Lots of people saying "live together first". Go back to my parents' generation and what they did was live with their parents until they got married, move in together, possibly in the home of one or other set of parents, perhaps rented or perhaps buying a house striaght away depending on circumstances. Living together unmarried wasn't a thing, it was called "living in sin" in those days.

    My parents have been married 52 years btw, so it worked for them. I don't think "you haven't lived together yet" is any kind of reason not to buy a house together, especially not after eleven years of a relationship.
    Originally posted by onomatopoeia99
    Doesn't work nowadays.

    Different times and different attitudes towards divorce.

    They NEED to live together
    • Hermia
    • By Hermia 20th May 17, 2:06 PM
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    • 10,514 Thanks
    Hermia
    I'm not entirely sure what this has to do with the OP. The question isn't whether or not the OP and his girlfriend of 11 years should get married before living together. It's two full grown adults still living at home with their respective parents in their 30s....dithering.

    As for going straight from living with parents to being married....great it worked out for your parents. It didn't work out for everyone. In fact the number of over-60s getting divorced dubbed the "silver splitters" is increasing.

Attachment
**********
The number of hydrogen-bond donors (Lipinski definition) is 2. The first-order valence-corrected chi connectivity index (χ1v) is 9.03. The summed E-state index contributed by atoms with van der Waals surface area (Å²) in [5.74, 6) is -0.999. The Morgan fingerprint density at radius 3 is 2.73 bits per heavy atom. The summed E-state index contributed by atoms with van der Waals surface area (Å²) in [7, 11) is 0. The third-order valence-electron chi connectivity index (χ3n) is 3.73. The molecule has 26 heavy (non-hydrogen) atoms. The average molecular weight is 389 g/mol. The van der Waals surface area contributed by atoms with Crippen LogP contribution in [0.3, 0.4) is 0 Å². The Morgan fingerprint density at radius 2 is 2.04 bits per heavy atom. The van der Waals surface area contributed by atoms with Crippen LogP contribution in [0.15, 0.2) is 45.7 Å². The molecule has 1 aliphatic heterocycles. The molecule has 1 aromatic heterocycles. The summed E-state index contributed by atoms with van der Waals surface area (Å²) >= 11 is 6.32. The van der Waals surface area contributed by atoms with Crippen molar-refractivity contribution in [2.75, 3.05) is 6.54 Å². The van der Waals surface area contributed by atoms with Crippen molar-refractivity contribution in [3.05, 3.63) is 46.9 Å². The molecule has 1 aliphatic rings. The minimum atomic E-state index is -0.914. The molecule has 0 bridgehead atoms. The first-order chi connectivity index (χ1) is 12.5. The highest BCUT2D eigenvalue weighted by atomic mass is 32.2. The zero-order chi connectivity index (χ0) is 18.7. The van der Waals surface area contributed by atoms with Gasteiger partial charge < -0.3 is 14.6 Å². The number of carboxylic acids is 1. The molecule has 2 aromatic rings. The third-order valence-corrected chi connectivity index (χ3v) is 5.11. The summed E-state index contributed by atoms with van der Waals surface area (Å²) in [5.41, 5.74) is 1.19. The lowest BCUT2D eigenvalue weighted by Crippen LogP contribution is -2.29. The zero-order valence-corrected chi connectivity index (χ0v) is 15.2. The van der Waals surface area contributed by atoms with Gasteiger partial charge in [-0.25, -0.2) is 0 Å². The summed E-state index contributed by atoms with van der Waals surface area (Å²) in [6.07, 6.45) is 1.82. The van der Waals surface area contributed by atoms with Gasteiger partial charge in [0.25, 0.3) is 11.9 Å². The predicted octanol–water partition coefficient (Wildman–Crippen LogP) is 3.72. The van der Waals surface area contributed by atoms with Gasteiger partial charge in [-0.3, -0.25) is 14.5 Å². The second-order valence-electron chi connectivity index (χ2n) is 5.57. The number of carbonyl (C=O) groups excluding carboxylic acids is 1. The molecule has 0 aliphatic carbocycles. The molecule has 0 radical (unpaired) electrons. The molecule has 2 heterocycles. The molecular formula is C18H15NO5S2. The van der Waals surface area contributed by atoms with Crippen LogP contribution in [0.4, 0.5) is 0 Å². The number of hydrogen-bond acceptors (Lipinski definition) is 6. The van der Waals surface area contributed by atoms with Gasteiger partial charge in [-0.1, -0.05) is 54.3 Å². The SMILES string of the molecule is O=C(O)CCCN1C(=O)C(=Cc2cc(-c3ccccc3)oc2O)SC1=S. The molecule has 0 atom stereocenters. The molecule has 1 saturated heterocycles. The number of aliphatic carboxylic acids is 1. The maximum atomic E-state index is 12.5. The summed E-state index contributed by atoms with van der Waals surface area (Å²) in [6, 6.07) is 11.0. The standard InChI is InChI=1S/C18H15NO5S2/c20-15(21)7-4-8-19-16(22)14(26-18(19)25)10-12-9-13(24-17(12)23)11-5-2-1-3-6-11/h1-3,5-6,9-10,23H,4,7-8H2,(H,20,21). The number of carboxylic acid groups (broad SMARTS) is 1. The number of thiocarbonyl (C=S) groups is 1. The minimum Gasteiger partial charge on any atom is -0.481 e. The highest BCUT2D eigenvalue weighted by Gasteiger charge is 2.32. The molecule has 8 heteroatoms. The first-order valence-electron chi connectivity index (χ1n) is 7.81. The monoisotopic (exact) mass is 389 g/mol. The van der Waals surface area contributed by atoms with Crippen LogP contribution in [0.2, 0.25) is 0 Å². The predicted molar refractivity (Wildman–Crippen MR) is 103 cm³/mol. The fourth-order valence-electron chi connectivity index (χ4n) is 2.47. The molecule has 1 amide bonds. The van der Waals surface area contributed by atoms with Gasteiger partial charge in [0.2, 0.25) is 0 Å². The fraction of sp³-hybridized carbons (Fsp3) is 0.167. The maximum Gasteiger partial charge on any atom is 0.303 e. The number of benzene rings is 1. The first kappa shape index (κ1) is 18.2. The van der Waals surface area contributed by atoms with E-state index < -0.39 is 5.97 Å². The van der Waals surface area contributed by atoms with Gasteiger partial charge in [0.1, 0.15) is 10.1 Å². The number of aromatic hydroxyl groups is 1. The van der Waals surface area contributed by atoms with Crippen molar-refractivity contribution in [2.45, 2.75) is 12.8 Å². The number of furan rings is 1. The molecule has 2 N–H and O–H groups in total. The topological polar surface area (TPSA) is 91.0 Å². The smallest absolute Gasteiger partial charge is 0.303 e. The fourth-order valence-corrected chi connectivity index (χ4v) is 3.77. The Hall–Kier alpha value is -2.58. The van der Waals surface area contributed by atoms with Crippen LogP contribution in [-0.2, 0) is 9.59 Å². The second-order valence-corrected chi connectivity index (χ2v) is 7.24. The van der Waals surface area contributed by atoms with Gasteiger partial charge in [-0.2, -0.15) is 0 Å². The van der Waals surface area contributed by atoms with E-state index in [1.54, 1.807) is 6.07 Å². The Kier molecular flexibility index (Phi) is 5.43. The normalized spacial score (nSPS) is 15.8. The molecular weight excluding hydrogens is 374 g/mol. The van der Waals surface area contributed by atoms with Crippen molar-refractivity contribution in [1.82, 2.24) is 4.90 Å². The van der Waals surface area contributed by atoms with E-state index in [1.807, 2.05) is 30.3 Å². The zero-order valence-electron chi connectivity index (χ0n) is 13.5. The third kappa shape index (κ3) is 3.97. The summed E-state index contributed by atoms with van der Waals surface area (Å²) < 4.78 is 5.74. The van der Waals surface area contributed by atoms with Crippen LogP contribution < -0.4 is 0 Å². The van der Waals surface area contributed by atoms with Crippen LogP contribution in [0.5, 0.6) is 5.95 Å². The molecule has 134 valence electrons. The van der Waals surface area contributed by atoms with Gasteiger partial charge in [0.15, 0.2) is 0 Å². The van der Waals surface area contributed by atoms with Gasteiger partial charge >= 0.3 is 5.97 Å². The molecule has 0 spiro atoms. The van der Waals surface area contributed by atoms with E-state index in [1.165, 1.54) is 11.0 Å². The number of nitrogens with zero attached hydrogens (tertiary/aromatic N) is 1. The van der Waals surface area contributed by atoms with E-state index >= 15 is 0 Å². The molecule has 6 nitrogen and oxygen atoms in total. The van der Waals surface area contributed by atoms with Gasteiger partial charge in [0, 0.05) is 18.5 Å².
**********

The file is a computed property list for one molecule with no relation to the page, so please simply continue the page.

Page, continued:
http://www.bbc.co.uk/news/magazine-34767821
    Originally posted by Pixie5740
    A lot of the older people I know do actually think living together is a good idea because of their memories of early married life. Or they remember friends who realised they had nothing in common with their OH when they got married & started living together. Gender roles were also a lot more rigid back then so people went into marriage knowing what their role was (whether they liked it or not). These days it is so different and a person's attitude to gender roles often only emerges when you live with them.

    I also think the OP and GF should try renting together because they have been together so long without living together. I have noticed a trend for couples who have meandered along for years to break up the moment they begin living together or marry! I think maybe these relationships always had underlying issues, but they were not noticeable whilst everything was fairly casual.
    • Lunar Eclipse
    • By Lunar Eclipse 20th May 17, 2:20 PM
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    Lunar Eclipse
    I say go for it - you're over analysing the situation with 'what ifs' and obviously have a sensible attitude when it comes from money given your current living arrangements, savings and decent jobs.

    We had a 252k mortgage with a single earner on 40k (which equated to less take home than yours) and 2 young children about 15 years ago, when interest rates were much higher. The base rate is virtually zero, so although there is only one way it can go, 10% is statistically very unlikely, especially in the short-medium term.

    If you both want children, I would get on with it all now; the clock keeps ticking. Tomorrow will look after itself.
    • Lunar Eclipse
    • By Lunar Eclipse 20th May 17, 2:28 PM
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    Lunar Eclipse
    Doesn't work nowadays.

    Different times and different attitudes towards divorce.

    They NEED to live together
    Originally posted by davidwood123